Son of Hamas, a review

Son of Hamas is a true story about Mosab Hassan Yousef, the son of one of the founders of Hamas. In his tale, Mosab tells what it was like growing up in Israel as a Palestinian and how he began to view the conflict between Israel and Palestine differently. He had hated the Israelites for the majority of his childhood but some chance happenings in his life altered how viewed the violence and ideologies behind Hamas, PLO, Israel etc. In fact, Mosab became an undercover agent and details many of his missions.

I really liked this book. It was not well written, but the fact that the events were true and many of the accounts were dangerous made up for the lack of writing skills. Had this been a fiction book, I probably would not have finished it. Please note the author is writing from his own point of view, but I think he does give some great insight into the conflict and even more an appropriate response for Christians to consider. I had read a book by Ted Dekker, Tea with Hezbollah, which deals with the same things from a different approach, so if you like Son of Hamas then I recommend Tea with Hezbollah as well and vice versa. Both of these books, I think, give a truer Christian response than the current climate gives. 4 out of 5 stars.

See my review of Tea with Hezbollah, click here.

I was provided this book by Tyndale House Publishers in exchange for a review.

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The Least Among You, a review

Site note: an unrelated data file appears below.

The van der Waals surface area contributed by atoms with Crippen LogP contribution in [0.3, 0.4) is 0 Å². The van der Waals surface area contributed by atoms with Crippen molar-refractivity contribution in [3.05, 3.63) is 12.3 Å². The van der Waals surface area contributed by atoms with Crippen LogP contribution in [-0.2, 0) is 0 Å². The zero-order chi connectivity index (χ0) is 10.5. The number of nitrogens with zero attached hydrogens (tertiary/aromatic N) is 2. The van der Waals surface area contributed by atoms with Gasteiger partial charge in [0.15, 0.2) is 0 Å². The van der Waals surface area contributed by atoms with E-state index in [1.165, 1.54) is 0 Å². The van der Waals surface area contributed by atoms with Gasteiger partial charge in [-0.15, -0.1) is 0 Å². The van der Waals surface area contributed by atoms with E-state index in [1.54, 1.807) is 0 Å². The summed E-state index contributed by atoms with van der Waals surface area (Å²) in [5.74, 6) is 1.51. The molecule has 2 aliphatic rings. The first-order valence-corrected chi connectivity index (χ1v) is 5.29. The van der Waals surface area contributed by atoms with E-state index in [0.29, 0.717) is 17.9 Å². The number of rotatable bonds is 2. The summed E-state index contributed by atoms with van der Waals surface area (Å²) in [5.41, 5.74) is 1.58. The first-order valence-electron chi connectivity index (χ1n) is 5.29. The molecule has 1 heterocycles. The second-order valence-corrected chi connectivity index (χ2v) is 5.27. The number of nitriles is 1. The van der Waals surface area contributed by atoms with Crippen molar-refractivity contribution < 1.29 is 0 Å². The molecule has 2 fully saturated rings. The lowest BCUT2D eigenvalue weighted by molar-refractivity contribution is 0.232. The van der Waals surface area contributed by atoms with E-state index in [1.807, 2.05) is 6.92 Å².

The Least Among You is a film based on a true story of a young Black man, Richard who attends a previously all-white seminary as probation for an arrest during a riot. The film follows Richard as he is placed in school with people of competing agendas, including, his mom, the dean, and even himself. Will one agenda overcome the others, or will they come together for the good of all?

Overall, this film has a strong message. The story was compelling but unfortunately, the budget, the script, and/or the production made the film hard to follow at points. The film itself, being produced by a Christian company has to make some obvious adjustments to content which is fine, but the somewhere in the production the story became jumpy. There were points between scenes I was confused how we transitioned between the two. I am not sure if this was a problem with the script, the production, he budget, or a combination. Because of this I have to give the film a lower rating. If you can overcome the jumpy transitions you may find a compelling message that is worth the trouble. 3/5 stars.

Disclosure of Material Connection: I received this film free from the publisher through the BookSneeze.com <http://BookSneeze.com> book review bloggers program. I was not required to write a positive review. The opinions I have expressed are my own. I am disclosing this in accordance with the Federal Trade Commission’s 16 CFR, Part 255 <http://www.access.gpo.gov/nara/cfr/waisidx_03/16cfr255_03.html> : “Guides Concerning the Use of Endorsements and Testimonials in Advertising.”